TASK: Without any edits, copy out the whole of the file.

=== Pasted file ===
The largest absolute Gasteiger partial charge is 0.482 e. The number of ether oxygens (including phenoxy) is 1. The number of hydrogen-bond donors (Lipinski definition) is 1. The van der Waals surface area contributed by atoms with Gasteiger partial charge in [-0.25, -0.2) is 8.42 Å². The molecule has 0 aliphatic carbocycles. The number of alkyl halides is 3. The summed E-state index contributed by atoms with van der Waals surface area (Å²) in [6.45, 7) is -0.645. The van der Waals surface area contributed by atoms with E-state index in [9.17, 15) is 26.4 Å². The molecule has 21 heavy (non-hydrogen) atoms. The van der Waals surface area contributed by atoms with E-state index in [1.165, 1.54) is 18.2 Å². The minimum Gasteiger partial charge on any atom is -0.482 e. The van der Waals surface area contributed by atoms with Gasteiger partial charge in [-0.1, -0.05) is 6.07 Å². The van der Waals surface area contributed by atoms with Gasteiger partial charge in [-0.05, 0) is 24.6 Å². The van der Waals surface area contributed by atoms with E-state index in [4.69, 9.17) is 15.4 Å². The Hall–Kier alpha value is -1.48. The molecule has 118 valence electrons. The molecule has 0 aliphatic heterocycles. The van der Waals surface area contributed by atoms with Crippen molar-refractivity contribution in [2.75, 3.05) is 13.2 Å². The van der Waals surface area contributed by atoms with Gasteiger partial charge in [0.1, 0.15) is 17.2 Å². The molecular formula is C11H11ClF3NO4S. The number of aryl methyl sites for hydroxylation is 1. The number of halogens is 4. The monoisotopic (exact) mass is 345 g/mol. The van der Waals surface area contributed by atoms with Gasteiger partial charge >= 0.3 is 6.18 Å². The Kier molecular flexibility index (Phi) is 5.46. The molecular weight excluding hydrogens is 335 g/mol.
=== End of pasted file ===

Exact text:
The largest absolute Gasteiger partial charge is 0.482 e. The number of ether oxygens (including phenoxy) is 1. The number of hydrogen-bond donors (Lipinski definition) is 1. The van der Waals surface area contributed by atoms with Gasteiger partial charge in [-0.25, -0.2) is 8.42 Å². The molecule has 0 aliphatic carbocycles. The number of alkyl halides is 3. The summed E-state index contributed by atoms with van der Waals surface area (Å²) in [6.45, 7) is -0.645. The van der Waals surface area contributed by atoms with E-state index in [9.17, 15) is 26.4 Å². The molecule has 21 heavy (non-hydrogen) atoms. The van der Waals surface area contributed by atoms with E-state index in [1.165, 1.54) is 18.2 Å². The minimum Gasteiger partial charge on any atom is -0.482 e. The van der Waals surface area contributed by atoms with Gasteiger partial charge in [-0.1, -0.05) is 6.07 Å². The van der Waals surface area contributed by atoms with Gasteiger partial charge in [-0.05, 0) is 24.6 Å². The van der Waals surface area contributed by atoms with E-state index in [4.69, 9.17) is 15.4 Å². The Hall–Kier alpha value is -1.48. The molecule has 118 valence electrons. The molecule has 0 aliphatic heterocycles. The van der Waals surface area contributed by atoms with Crippen molar-refractivity contribution in [2.75, 3.05) is 13.2 Å². The van der Waals surface area contributed by atoms with Gasteiger partial charge in [0.1, 0.15) is 17.2 Å². The molecular formula is C11H11ClF3NO4S. The number of aryl methyl sites for hydroxylation is 1. The number of halogens is 4. The monoisotopic (exact) mass is 345 g/mol. The van der Waals surface area contributed by atoms with Gasteiger partial charge >= 0.3 is 6.18 Å². The Kier molecular flexibility index (Phi) is 5.46. The molecular weight excluding hydrogens is 335 g/mol.